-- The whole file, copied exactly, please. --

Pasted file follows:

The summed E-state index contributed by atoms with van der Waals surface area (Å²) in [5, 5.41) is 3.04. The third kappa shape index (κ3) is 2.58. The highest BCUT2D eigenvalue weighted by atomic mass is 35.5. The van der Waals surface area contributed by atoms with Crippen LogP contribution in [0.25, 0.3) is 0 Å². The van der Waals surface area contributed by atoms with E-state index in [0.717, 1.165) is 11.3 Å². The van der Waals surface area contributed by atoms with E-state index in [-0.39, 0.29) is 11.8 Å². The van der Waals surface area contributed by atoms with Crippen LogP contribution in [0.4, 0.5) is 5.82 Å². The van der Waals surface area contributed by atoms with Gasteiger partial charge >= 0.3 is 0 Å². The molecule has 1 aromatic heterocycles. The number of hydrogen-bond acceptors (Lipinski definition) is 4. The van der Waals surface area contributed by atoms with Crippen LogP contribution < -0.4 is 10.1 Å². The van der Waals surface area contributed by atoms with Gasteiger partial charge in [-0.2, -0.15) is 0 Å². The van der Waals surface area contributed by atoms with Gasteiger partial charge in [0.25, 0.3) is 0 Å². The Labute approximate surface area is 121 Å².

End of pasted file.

The summed E-state index contributed by atoms with van der Waals surface area (Å²) in [5, 5.41) is 3.04. The third kappa shape index (κ3) is 2.58. The highest BCUT2D eigenvalue weighted by atomic mass is 35.5. The van der Waals surface area contributed by atoms with Crippen LogP contribution in [0.25, 0.3) is 0 Å². The van der Waals surface area contributed by atoms with E-state index in [0.717, 1.165) is 11.3 Å². The van der Waals surface area contributed by atoms with E-state index in [-0.39, 0.29) is 11.8 Å². The van der Waals surface area contributed by atoms with Crippen LogP contribution in [0.4, 0.5) is 5.82 Å². The van der Waals surface area contributed by atoms with Gasteiger partial charge >= 0.3 is 0 Å². The molecule has 1 aromatic heterocycles. The number of hydrogen-bond acceptors (Lipinski definition) is 4. The van der Waals surface area contributed by atoms with Crippen LogP contribution < -0.4 is 10.1 Å². The van der Waals surface area contributed by atoms with Gasteiger partial charge in [-0.2, -0.15) is 0 Å². The van der Waals surface area contributed by atoms with Gasteiger partial charge in [0.25, 0.3) is 0 Å². The Labute approximate surface area is 121 Å².